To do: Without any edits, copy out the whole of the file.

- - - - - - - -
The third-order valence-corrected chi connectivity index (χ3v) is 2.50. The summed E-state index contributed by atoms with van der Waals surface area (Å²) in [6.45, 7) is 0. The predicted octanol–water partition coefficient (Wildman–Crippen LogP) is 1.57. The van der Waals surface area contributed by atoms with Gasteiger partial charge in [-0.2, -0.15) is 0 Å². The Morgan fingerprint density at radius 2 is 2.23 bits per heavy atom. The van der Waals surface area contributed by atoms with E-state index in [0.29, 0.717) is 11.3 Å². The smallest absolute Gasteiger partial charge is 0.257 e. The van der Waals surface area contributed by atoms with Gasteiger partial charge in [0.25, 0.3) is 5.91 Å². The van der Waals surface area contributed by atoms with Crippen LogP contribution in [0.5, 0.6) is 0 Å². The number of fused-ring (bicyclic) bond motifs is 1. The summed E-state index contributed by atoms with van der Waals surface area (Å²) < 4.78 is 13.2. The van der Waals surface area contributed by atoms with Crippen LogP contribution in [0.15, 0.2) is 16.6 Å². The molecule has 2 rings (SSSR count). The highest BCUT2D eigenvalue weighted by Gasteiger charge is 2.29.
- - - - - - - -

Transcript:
The third-order valence-corrected chi connectivity index (χ3v) is 2.50. The summed E-state index contributed by atoms with van der Waals surface area (Å²) in [6.45, 7) is 0. The predicted octanol–water partition coefficient (Wildman–Crippen LogP) is 1.57. The van der Waals surface area contributed by atoms with Gasteiger partial charge in [-0.2, -0.15) is 0 Å². The Morgan fingerprint density at radius 2 is 2.23 bits per heavy atom. The van der Waals surface area contributed by atoms with E-state index in [0.29, 0.717) is 11.3 Å². The smallest absolute Gasteiger partial charge is 0.257 e. The van der Waals surface area contributed by atoms with Gasteiger partial charge in [0.25, 0.3) is 5.91 Å². The van der Waals surface area contributed by atoms with Crippen LogP contribution in [0.5, 0.6) is 0 Å². The number of fused-ring (bicyclic) bond motifs is 1. The summed E-state index contributed by atoms with van der Waals surface area (Å²) < 4.78 is 13.2. The van der Waals surface area contributed by atoms with Crippen LogP contribution in [0.15, 0.2) is 16.6 Å². The molecule has 2 rings (SSSR count). The highest BCUT2D eigenvalue weighted by Gasteiger charge is 2.29.